January 2022: The year of trust
Hype about cannabis decrim is a diversion from the main issues, while peers land some important wins over PCSC Bill
This newsletter finds us a month into a new calendar year, with a slew of fresh police controversies to add to existing scandals.
As Laura Hutchinson writes in Politics Home (25 Jan):
Many police forces in England and Wales would have been glad to see the back of 2021, a year of changing COVID restrictions and bad press. None more so than the Metropolitan Police which, according to its commissioner, experienced some of the ‘most dreadful events’ in its 190-year history.
But this year is unlikely to be much easier for the nation’s largest police service as it braces for the release of at least two high-profile reviews into the Met’s conduct, culture, vetting, and training.
And so it is proving already. Topics in this newsletter include:
Newspaper wrongly hypes up London mayor’s diversion plans as a form of decriminalisation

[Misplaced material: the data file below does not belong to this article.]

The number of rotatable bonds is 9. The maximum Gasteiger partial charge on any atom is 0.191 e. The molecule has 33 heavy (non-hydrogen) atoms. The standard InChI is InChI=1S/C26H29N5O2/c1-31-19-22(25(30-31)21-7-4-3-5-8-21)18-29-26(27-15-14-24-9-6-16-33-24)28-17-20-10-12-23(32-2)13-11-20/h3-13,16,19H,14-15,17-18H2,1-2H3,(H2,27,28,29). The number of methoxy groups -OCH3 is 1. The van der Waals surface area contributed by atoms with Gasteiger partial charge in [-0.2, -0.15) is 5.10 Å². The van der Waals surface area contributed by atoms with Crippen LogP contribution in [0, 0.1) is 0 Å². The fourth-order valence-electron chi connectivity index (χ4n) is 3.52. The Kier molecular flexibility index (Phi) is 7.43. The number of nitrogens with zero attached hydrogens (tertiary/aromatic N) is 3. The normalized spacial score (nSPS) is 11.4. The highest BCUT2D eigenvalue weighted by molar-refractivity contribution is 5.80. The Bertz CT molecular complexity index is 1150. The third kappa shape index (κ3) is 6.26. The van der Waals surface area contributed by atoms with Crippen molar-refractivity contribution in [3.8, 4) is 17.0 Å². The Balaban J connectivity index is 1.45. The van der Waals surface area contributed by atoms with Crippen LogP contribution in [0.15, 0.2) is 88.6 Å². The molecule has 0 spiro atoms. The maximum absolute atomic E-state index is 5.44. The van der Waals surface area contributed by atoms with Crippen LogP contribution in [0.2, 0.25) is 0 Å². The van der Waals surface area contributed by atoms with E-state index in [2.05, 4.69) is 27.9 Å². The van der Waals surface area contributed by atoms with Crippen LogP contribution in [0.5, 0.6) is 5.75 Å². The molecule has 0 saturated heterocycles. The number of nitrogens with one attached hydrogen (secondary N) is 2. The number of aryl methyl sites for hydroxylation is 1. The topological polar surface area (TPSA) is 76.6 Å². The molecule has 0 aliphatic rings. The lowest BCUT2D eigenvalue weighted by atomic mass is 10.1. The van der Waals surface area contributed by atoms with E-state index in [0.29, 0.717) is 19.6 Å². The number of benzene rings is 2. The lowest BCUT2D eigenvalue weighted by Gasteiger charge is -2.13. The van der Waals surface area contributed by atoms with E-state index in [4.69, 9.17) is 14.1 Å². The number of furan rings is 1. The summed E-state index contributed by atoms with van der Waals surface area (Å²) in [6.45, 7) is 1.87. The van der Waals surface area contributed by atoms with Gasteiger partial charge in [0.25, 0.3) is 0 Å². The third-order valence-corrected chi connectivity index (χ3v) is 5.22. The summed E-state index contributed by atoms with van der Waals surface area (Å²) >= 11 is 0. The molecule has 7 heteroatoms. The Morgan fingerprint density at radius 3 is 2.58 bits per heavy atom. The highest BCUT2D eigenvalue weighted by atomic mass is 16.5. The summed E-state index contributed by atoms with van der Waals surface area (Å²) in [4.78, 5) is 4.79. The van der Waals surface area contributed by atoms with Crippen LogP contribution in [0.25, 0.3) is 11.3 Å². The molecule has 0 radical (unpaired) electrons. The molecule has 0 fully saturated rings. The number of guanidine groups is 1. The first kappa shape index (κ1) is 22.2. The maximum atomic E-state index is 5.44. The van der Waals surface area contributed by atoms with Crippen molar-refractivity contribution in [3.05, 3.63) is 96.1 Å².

Latest on the PCSC Bill as it reaches the end of its time in the House of Lords
INQUEST points out a trend towards greater secrecy in police misconduct and abuse cases
And in Terrible tech the new ICO boss arrives, as does the return of live facial recognition in the capital.
All this ‘decrim’ talk is a diversion
2022 began with the revelation that London mayor Sadiq Khan is to take the unprecedented step of decriminalising drugs in the capital (The Telegraph, 03 Jan).
Sensational as this appears, in truth, the article read as less and less of a scoop with every paragraph, and the substance of it, especially under the heading ‘Young people “diverted” to drugs courses’, explains Khan’s actual plans.
As the mayor and his team were quick to point out (and all drugs campaigners and policy heads know), this is nothing new: half the police force areas in England and Wales have already trialled this in some form or other.
In fact, the only novel thing to arise from the article is a glimpse into the extent to which even the slightest moving of the needle towards a less punitive approach to drugs by a political figure is an act of bravery in itself: the tone of article seemed to both imply it would ‘spark debate’ while lighting the torchpaper marked ‘Moral Panic’.